Something was coming between us. Lately I’ve been looking elsewhere and slowly began finding satisfaction on the Internet. The thought of divorce has been crossing my mind over the past few months. It was a painful decision, but I knew it had to be made.

Today I decided it was time to sever our ties.

I’ve been a Dish Network customer for about 10 years – until today.

What came between us? I’ve been experimenting with the idea of getting TV content from various sources on the Internet. I’ve tried connecting both Mac with Front Row and Windows Media Center laptops to an LCD HDTV. A full-fledged computer is very flexible in that it can play virtually any file type, but the clunky, complex hands-on Interface is not designed to be operated from an easy chair. I want as much content as possible integrated into one place.

In the meantime I stumbled across some software called Playon TV available at http://www.playon.tv. The software comes with a 30 day trial and works with the DLNA and UpNP network device standards. The software sells for $39.95. Playon TV is designed to be installed either on a computer or a home server on the home network. Playon TV enables streaming of Hulu, Netflix, Amazon Videos, Pandora, etc. to a DNLA/UpNP device like the WD TV Live Plus, X-Box 360, etc. There are also plenty of free third-party plugins for Playon TV that add a mind-boggling and growing variety of content to the Playon TV network share. It works well with my hacked Apple TV with XBMC.

Yesterday I visited my local Best Buy store and bought a Western Digital WD TV Live Plus to connect to the small HDTV in my kitchen. The WD TV Live is a very small set-top box that comes with a small remote control that has an Ethernet port in and an HDMI port out. Straight out of the box it does an excellent job of playing Netflix and is capable of playing back 1080P content. Only the Plus version plays Netflix.

The WD TV Live Plus combined with the Playon TV software convinced me it was time for radical measures. This afternoon I cancelled my Dish Network account and will save $97 dollars per month. I also bought a second WD TV Live Plus unit to connect to my main HDTV/surround sound setup.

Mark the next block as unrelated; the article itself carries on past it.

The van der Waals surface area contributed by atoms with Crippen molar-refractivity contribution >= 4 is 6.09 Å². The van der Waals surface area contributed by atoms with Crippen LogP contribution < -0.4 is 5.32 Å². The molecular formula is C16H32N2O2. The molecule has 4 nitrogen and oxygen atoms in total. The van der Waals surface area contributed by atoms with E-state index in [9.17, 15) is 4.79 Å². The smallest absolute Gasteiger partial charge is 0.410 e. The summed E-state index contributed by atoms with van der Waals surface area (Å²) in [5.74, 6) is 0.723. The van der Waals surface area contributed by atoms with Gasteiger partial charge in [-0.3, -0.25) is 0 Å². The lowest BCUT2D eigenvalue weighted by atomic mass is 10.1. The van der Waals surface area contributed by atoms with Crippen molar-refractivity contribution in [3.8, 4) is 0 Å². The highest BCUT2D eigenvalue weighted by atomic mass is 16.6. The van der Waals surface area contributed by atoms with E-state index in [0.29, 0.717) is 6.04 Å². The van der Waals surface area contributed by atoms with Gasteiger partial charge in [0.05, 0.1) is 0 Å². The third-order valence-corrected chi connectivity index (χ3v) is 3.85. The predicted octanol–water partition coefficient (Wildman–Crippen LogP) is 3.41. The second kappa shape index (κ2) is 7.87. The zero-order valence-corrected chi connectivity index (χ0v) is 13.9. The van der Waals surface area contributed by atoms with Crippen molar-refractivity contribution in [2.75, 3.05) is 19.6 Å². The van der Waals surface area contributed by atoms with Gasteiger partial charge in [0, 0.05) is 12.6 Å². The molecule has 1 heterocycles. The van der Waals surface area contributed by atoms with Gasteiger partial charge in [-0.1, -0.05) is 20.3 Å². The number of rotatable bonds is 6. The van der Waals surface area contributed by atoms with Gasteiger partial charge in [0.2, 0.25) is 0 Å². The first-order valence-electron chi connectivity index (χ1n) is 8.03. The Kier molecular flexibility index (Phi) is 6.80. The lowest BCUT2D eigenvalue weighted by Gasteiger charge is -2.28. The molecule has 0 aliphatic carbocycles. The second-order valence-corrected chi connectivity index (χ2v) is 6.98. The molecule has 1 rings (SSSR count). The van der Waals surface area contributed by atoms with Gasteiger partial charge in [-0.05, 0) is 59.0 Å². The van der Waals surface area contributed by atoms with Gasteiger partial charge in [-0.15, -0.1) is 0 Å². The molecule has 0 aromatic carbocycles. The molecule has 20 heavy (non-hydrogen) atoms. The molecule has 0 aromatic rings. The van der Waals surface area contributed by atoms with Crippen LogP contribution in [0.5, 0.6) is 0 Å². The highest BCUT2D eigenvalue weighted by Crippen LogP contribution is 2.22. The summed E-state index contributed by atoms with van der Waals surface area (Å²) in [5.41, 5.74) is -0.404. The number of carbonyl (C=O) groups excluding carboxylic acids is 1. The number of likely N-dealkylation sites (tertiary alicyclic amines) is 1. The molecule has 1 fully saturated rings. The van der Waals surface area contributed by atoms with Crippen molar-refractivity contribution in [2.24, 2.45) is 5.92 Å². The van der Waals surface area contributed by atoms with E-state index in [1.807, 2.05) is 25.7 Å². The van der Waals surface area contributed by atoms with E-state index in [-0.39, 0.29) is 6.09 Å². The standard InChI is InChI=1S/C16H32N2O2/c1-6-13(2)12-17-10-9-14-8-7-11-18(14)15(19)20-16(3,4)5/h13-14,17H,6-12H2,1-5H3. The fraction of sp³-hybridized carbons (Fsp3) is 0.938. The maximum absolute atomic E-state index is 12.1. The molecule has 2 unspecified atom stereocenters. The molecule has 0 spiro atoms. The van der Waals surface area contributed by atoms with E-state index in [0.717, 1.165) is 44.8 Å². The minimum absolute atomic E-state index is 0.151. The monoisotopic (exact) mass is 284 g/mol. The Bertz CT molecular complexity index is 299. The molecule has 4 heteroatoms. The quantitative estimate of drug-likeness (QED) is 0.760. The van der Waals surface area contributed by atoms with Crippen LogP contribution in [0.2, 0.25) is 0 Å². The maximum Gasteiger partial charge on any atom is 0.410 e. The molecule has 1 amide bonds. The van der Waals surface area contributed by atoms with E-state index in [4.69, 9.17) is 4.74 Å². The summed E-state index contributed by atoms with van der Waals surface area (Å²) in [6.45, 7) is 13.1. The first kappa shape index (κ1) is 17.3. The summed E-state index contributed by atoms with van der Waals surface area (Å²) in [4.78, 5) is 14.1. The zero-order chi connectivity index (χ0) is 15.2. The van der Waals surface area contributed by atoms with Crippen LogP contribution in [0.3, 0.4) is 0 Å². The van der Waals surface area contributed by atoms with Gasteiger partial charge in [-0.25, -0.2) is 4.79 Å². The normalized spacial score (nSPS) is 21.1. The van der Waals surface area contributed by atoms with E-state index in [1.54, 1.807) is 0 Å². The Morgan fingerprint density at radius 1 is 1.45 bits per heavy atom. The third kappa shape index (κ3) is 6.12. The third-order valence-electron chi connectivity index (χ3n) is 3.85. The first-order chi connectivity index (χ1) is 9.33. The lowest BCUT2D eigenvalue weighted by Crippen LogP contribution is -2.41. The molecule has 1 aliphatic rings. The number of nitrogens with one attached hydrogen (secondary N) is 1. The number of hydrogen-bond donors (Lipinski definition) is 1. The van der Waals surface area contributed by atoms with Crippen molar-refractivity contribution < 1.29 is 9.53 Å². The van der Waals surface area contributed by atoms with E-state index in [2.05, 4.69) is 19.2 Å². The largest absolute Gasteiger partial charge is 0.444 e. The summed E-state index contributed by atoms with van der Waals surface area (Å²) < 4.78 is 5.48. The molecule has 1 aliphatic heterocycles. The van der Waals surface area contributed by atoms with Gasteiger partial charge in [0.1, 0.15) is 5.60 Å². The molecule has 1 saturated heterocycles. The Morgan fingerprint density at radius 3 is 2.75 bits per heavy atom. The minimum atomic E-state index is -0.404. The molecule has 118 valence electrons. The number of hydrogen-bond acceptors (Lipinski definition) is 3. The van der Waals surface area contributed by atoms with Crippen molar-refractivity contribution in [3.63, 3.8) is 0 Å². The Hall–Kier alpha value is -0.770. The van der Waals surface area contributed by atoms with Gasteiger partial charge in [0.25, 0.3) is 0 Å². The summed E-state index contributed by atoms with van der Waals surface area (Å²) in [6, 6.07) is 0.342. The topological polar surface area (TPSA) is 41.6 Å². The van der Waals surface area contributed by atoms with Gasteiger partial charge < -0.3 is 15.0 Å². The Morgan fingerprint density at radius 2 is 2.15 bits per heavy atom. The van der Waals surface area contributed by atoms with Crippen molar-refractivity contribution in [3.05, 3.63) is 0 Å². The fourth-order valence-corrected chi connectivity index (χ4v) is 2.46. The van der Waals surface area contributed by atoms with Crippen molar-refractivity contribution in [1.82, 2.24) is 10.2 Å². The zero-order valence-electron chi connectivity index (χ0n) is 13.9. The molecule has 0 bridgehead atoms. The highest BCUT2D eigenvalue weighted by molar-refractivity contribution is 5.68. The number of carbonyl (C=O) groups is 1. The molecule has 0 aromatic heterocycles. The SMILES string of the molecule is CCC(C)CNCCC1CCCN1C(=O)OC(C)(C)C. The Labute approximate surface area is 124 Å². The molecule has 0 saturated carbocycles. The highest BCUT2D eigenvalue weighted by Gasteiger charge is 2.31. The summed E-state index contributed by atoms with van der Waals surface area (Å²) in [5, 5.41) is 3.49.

At $97 dollars per month savings the two WD TV Live Plus units will have paid for themselves within 3 months.

Can I live without access to Dish Network? I think it’s going to be similar to a few years ago when I dropped my wired phone line. There was a bit of an emotional attachment that I had to let go of, but once I cut the cord it was no big deal.


Pursuit Of The Ultimate Media Extender



Hacked Apple TVFor some time now I’ve been experimenting with different ways of getting Internet-based video to my widescreen LCD HD televisions.

Often people think, why not simply hook up a regular desktop computer up to the TV. A desktop computer can be set up to play back virtually any video file type. The problem is, desktop and laptop computers are optimized for use on a desktop, not from a living room chair.

Is the ultimate media extender a set top box of some sort? The trouble with most set top boxes is that they are either walled gardens, or they miss the boat in very important ways.

A media extender should be able to play files stored on a home network, as well as be able to easily stream from services such as Netflix, Hulu, etc. Once set up, everything should be accessible through a simple remote control. Also, for my purposes, I’m willing to pay up to $250 for a box for each television in my house. It should also be able to play ripped DVD collection files that have been ripped to a central home server or network attached storage device.

I’ve hit on an interesting combination that seems to do everything I want it to that involves hacking a standard Apple TV and adding Playon TV server software to another computer on my home network. Playon TV software sells for $39.99.